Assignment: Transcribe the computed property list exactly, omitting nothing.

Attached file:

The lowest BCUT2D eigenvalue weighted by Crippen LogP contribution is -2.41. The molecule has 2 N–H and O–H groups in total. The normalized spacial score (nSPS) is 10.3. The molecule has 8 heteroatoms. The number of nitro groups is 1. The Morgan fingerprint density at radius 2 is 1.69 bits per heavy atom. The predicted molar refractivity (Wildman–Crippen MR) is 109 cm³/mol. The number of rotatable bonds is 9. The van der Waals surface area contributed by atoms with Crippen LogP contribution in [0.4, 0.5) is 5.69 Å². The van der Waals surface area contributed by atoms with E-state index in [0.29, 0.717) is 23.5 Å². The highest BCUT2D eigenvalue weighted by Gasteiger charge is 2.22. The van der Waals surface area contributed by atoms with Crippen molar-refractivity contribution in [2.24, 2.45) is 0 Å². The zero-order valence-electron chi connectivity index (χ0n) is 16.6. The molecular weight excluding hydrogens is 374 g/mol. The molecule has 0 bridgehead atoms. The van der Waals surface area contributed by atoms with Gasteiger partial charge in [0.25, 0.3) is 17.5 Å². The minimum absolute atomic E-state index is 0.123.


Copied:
The lowest BCUT2D eigenvalue weighted by Crippen LogP contribution is -2.41. The molecule has 2 N–H and O–H groups in total. The normalized spacial score (nSPS) is 10.3. The molecule has 8 heteroatoms. The number of nitro groups is 1. The Morgan fingerprint density at radius 2 is 1.69 bits per heavy atom. The predicted molar refractivity (Wildman–Crippen MR) is 109 cm³/mol. The number of rotatable bonds is 9. The van der Waals surface area contributed by atoms with Crippen LogP contribution in [0.4, 0.5) is 5.69 Å². The van der Waals surface area contributed by atoms with E-state index in [0.29, 0.717) is 23.5 Å². The highest BCUT2D eigenvalue weighted by Gasteiger charge is 2.22. The van der Waals surface area contributed by atoms with Crippen molar-refractivity contribution in [2.24, 2.45) is 0 Å². The zero-order valence-electron chi connectivity index (χ0n) is 16.6. The molecular weight excluding hydrogens is 374 g/mol. The molecule has 0 bridgehead atoms. The van der Waals surface area contributed by atoms with Gasteiger partial charge in [0.25, 0.3) is 17.5 Å². The minimum absolute atomic E-state index is 0.123.